Yet I think there is space for non-dungeon crawl play with classic rules and sensibilities. One can keep the ethics of: non-interventionist GMing, maximizing player choice and puzzle solving as primary locus of play. The trick is applying these ethics to a variety of game scenarios. For me overland travel/exploration is largely a question of small regional webs of faction built to make various adventure locations (including towns/havens and faction headquarters) without any assumptions over who or what players will decide is important. Travel beyond a day or two I tend to either force into boats or caravans which work more like a haven events/carousing table and rarely if ever result in adventure events.

Long distance travel definitively seems like a place to use scene-based design, at least breaking up travel into random table based vignettes and encounters that sometimes act as hooks for specific factions or locations.

Again beyond creating the small regional sandbox heavy with needy competeing factions (which is adventure design not mechanics) for the player to develop feelings about I don’t do much non-location based exploration play. I do think it’s possible, largely because classic games tend to use simulationist mechanics which means the rules leave space for and want to create the option for various scenarios. I do think that it would require some new subsystems, and I haven’t seen greatvones for stuff like social conflicts.

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Yeah, they weren’t “puzzles.” Your example of a demon on a chest is a good example of stuff I like just fine: A risk that is hinting at some reward. I would like to get what is in that chest; am I willing to risk messing with that heavy thing? In contrast, what I’m talking about is more like: The only thing in the room is a box that will release a lethal poison gas if touched or opened. There is an exit to the east.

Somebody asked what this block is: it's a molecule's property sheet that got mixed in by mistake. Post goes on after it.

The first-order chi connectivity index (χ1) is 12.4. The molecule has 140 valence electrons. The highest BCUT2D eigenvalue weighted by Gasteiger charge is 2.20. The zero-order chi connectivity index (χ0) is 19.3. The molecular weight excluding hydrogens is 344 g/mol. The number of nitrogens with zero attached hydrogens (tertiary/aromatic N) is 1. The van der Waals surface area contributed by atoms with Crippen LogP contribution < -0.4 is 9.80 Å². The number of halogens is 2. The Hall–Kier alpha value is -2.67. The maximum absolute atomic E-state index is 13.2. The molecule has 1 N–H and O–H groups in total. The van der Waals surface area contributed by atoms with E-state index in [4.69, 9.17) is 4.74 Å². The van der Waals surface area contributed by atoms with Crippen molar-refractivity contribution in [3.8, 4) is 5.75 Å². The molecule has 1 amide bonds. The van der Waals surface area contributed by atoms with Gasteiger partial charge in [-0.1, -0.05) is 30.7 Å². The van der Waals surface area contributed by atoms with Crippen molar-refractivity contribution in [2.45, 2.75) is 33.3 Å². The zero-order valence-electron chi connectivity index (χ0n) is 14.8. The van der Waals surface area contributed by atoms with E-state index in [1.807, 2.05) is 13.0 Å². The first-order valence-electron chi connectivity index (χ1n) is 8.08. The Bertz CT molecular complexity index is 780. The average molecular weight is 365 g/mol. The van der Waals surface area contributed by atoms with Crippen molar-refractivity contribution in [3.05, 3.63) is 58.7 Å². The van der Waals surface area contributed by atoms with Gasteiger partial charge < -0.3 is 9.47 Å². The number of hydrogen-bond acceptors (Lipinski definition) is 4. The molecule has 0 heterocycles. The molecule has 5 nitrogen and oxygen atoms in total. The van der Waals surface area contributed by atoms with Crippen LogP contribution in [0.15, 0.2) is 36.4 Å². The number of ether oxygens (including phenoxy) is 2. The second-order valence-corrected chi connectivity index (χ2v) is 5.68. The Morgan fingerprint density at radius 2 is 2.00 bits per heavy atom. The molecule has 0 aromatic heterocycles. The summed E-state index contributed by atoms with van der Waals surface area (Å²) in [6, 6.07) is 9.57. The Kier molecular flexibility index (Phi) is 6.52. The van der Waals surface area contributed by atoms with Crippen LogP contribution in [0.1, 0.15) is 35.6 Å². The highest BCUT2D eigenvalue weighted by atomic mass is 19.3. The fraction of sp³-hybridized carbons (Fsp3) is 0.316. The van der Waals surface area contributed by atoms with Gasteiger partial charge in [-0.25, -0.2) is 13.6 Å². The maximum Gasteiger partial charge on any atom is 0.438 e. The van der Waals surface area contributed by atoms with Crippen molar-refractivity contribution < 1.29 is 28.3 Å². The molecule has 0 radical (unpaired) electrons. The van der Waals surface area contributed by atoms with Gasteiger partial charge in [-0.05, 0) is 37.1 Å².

I’m fudging the details for the sake of simplicity, but I think this kind of setup requires a generous ref to work. Adventure modules often leave the potential benefits or modes of interaction with such things open to interpretation, so this kind of thing can go multiple ways. A (certain kind of) traditional ref sees this as a trap with no benefit in interacting with it; that game is boring for me to play. A generous ref sees this as a risk/reward scenario that could result in an item with uncertain purpose that the players might somehow exploit in unexpected ways; to that end, they might offer a clue or warning so you don’t trigger the single-use item immediately. That requires more work from the ref, though, if such clues aren’t offered in a scenario.

I generally assume folks running games in Gauntlet Hangouts are likely to be generous refs, but I don’t necessarily assume we all have time to plan ahead and do extra prep to fill in the blanks around vague situations. I end up feeling a bit torn at times between different approaches. This thread is giving me ideas for how to handle this better as a GM, though, and maybe ask better questions as a player so as to avoid feeling overly cautious and bored.

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@Gus.L what’s your poison of choice for resource management? You already mentioned that the “traditional” ways are a little too finicky and I concur. I’m also not really convinced by the usage die as a more abstract measure. What do you use?

So I don’t love usage die except for wands and potentially ammunition (I like the way a usage die suggests both retrieving arrows/bolts and that combat rounds involve multiple actions).

I do think strict, even punitive encumbrance works wonders - unless you are running 10 hour sessions, but who does that? It creates its own host of problems around henchmen and such, but it’s the best solution I have. I wrote a bit on the importance of supply a while ago:

Maybe that’ll give a better idea of my take, though I intend to follow up with something more specific that also discusses rust monsters (or their metaphorical power) and slot encumbrance in the next week or so.